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ACLU alleges IMPD officers infringed panhandlers’ free-speech rights

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The ACLU of Indiana has filed a federal lawsuit claiming the city of Indianapolis and Indianapolis Metropolitan Police Department officers violated the free speech rights of indigent panhandlers ordered to move from near Circle Center Mall last week.

The suit filed on behalf of four Indianapolis residents seeks class status for people who panhandle in the mile square downtown bound by North, South, East and West streets. “The class is so numerous that joinder of all members is impractical,” the suit says. Named plaintiffs are Tina Morris, Melissa Peppers, Brenton Fordham and Fred Correll.

The plaintiffs say they passively requested contributions in compliance with state law and local ordinances but were cited, ticketed or ordered to move by four IMPD officers between  Aug. 12 and Aug. 14, ahead of one of downtown’s busiest weekends.  

According to the suit, IMPD officers ticketed or ordered panhandlers to move even though plaintiffs say they were engaged in lawful activity. At least one plaintiff says an officer said the city was “in the process of passing a law that would prevent persons from engaging in the conduct in which she was engaged.”

The suit was filed Friday. Indianapolis Corporation Counsel Andy Seiwert had no comment Monday. He said the city was aware of the suit but had not been served.

The Indianapolis City-County Council has tabled a proposed ordinance restricting panhandling downtown, and the suit notes the proposal is “widely reported as being dead.”

“The First Amendment protects the rights of all people to ask for contributions, whether they are seeking political donations or asking for assistance for poor people on city sidewalks,” ACLU of Indiana legal director Ken Falk said in a statement. “This case seeks to vindicate a right that is fundamentally important for all.”

 

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  1. File under the Sociology of Hoosier Discipline ... “We will be answering the complaint in due course and defending against the commission’s allegations,” said Indianapolis attorney Don Lundberg, who’s representing Hudson in her disciplinary case. FOR THOSE WHO DO NOT KNOW ... Lundberg ran the statist attorney disciplinary machinery in Indy for decades, and is now the "go to guy" for those who can afford him .... the ultimate insider for the well-to-do and/or connected who find themselves in the crosshairs. It would appear that this former prosecutor knows how the game is played in Circle City ... and is sacrificing accordingly. See more on that here ... http://www.theindianalawyer.com/supreme-court-reprimands-attorney-for-falsifying-hours-worked/PARAMS/article/43757 Legal sociologists could have a field day here ... I wonder why such things are never studied? Is a sacrifice to the well connected former regulators a de facto bribe? Such questions, if probed, could bring about a more just world, a more equal playing field, less Stalinist governance. All of the things that our preambles tell us to value could be advanced if only sunshine reached into such dark worlds. As a great jurist once wrote: "Publicity is justly commended as a remedy for social and industrial diseases. Sunlight is said to be the best of disinfectants; electric light the most efficient policeman." Other People's Money—and How Bankers Use It (1914). Ah, but I am certifiable, according to the Indiana authorities, according to the ISC it can be read, for believing such trite things and for advancing such unwanted thoughts. As a great albeit fictional and broken resistance leaders once wrote: "I am the dead." Winston Smith Let us all be dead to the idea of maintaining a patently unjust legal order.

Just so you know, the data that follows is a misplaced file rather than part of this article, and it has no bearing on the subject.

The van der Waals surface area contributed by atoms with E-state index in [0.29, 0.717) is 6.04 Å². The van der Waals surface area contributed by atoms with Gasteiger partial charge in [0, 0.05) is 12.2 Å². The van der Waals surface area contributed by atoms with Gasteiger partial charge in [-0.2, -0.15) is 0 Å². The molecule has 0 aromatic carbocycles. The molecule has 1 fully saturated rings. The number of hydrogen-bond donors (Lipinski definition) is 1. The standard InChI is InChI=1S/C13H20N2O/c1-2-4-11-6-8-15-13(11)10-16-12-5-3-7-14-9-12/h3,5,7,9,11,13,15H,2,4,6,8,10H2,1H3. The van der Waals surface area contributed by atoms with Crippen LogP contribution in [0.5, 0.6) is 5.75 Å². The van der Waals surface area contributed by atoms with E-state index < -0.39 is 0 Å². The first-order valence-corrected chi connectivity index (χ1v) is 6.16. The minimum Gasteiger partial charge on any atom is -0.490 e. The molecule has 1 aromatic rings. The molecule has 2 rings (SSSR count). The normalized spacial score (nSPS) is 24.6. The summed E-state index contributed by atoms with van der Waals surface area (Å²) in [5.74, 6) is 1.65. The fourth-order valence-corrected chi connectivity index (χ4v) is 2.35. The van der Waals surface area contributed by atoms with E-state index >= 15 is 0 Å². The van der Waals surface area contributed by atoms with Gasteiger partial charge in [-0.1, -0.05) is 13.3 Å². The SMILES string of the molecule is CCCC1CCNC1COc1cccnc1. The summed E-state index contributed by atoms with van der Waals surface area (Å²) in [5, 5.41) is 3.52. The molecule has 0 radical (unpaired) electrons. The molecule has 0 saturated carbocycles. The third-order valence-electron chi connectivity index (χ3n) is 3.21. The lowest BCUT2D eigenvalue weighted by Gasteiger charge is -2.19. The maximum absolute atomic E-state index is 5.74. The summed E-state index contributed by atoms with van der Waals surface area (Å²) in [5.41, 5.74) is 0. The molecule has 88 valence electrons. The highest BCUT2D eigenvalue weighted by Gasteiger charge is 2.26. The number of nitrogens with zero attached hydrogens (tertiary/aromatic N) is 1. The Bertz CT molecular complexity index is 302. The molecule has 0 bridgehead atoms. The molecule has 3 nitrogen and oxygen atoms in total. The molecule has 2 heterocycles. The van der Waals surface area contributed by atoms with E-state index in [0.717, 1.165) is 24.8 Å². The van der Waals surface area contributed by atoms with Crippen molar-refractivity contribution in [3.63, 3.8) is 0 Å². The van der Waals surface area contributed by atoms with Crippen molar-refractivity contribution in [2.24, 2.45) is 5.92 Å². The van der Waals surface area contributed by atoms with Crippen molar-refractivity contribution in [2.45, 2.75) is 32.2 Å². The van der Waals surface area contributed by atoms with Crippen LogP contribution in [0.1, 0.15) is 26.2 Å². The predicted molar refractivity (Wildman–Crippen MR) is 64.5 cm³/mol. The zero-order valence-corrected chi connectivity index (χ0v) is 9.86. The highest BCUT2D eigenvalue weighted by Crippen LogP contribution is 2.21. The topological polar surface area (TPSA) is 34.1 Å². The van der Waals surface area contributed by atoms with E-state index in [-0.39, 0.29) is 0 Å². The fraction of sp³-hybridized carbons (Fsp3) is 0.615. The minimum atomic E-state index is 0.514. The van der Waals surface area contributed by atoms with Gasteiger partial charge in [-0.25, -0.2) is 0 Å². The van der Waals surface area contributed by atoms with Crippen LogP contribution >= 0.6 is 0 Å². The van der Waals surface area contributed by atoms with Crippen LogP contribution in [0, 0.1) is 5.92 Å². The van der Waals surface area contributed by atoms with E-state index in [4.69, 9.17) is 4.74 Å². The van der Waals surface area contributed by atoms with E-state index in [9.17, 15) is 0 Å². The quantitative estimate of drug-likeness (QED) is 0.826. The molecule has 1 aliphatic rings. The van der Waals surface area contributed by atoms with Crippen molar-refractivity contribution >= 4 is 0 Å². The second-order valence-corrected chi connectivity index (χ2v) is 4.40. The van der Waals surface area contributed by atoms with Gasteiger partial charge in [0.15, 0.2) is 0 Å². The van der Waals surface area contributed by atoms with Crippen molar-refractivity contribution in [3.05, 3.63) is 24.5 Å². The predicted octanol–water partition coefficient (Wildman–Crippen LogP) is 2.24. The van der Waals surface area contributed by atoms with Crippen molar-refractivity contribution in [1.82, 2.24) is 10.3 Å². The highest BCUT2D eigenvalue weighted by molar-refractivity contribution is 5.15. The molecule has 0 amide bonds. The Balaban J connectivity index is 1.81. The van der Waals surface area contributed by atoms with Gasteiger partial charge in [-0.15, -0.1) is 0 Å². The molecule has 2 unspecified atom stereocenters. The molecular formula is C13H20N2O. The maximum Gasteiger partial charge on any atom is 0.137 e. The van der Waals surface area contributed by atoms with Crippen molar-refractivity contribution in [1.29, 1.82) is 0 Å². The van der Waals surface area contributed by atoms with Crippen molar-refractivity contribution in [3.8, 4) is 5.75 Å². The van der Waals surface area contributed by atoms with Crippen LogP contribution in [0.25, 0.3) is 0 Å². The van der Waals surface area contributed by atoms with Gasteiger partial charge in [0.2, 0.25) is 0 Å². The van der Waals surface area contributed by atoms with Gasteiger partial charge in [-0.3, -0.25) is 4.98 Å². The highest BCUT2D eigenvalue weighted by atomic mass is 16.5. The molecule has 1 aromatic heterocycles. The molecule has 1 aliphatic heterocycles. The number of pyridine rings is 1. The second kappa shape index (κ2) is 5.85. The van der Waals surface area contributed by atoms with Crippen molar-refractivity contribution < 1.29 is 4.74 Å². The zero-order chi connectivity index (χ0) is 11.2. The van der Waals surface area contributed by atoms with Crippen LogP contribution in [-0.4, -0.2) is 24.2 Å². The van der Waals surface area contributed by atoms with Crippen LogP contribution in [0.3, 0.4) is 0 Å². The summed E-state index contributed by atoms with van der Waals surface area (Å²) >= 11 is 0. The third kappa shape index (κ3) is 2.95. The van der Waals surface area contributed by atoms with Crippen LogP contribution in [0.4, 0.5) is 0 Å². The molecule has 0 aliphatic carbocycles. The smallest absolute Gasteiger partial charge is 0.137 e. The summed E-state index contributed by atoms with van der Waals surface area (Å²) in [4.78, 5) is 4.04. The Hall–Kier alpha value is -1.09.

2. The Department of Education still has over $100 million of ITT Education Services money in the form of $100+ million Letters of Credit. That money was supposed to be used by The DOE to help students. The DOE did nothing to help students. The DOE essentially stole the money from ITT Tech and still has the money. The trustee should be going after the DOE to get the money back for people who are owed that money, including shareholders.

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